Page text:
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North Carolina Enacts $100 Electric Vehicle Road Use Fee


Electric Vehicle Road Use Tax, Not Entirely Well-Thought-Out
Electric Vehicle Road Use Tax, Not Entirely Well-Thought-Out

Most States use fuel taxes for at least a portion of the transportation budget, which raises a question, “How does the State pay for extra wear and tear of electric vehicles, which don’t pay fuel taxes?”

For the most part, fuel taxes make sense. Heavier vehicles inflict more damage to the highway system, and they use more fuel. Therefore, they pay more fuel taxes, which helps offset their damages. On the other hand, electric vehicles don’t use any fuel, therefore they don’t incur any fuel taxes, so the wear and tear they inflict on the roads is pretty much unaccounted for.

To address this situation, a number of states have enacted “road use fees.,” I agree that electric vehicle owners should pay their fair share. I’m not sure that a flat rate is entirely fair, for drivers of conventional vehicles, either! Oregon and New Jersey are considering per-mile taxes on vehicles over 55mpg, which would include electric vehicles. This is probably the most-fair, but perhaps a more-fair idea would be a ton-mile tax, eliminating fuel taxes, proposed by Michael Webber, of the New York Times.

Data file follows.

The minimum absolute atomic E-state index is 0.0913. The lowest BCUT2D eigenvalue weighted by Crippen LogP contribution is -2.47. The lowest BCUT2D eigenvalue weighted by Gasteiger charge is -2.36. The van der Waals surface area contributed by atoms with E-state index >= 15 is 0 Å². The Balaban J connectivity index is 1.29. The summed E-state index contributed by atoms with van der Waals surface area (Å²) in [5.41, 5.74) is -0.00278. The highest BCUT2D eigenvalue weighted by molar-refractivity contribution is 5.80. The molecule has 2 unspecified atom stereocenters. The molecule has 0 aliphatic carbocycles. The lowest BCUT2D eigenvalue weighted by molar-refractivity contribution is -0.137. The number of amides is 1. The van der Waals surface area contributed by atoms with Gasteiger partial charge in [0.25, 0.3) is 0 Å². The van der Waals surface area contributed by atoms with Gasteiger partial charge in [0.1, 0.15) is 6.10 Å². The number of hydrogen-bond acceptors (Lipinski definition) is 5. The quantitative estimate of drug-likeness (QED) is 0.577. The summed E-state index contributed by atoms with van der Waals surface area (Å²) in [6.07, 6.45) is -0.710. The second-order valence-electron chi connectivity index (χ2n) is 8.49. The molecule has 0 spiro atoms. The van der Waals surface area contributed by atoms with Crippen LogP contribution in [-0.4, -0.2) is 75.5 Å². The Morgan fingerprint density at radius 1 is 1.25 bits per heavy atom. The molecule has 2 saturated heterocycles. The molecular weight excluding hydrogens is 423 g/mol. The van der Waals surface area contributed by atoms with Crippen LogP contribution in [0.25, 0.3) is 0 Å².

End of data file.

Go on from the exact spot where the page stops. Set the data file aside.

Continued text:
It seems that a number of States have taken the easy way out and enacted a flat-rate “road use fee” for electric vehicles, such as Washington and Virginia, among others. North Carolina is joining the ranks, having just enacted a $100 per year road use fee on electric vehicles. Depending on how much you drive, $100 per year could actually be a bargain! If you consider North Carolina’s gas tax is at 57.6¢/gal and the average American drives his average 23.9mpg car 11,500 miles per year, that’s a savings of $177/yr, not including $1,589/yr in fuel.

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  1. Rico Reed I’m not sure which dimwit thought a flat fee would be a good idea. Of course, if the fee is flat at $100/yr and you have a Tesla Model S and Supercharger access, you can just go nuts.

  2. Our state (and how many others?) requires an annual safety inspection that includes recording the odometer reading.  Because a flat fee will discourage people who only drive around town from getting an electric car, a fee per mile would be a much fairer method of taxation.


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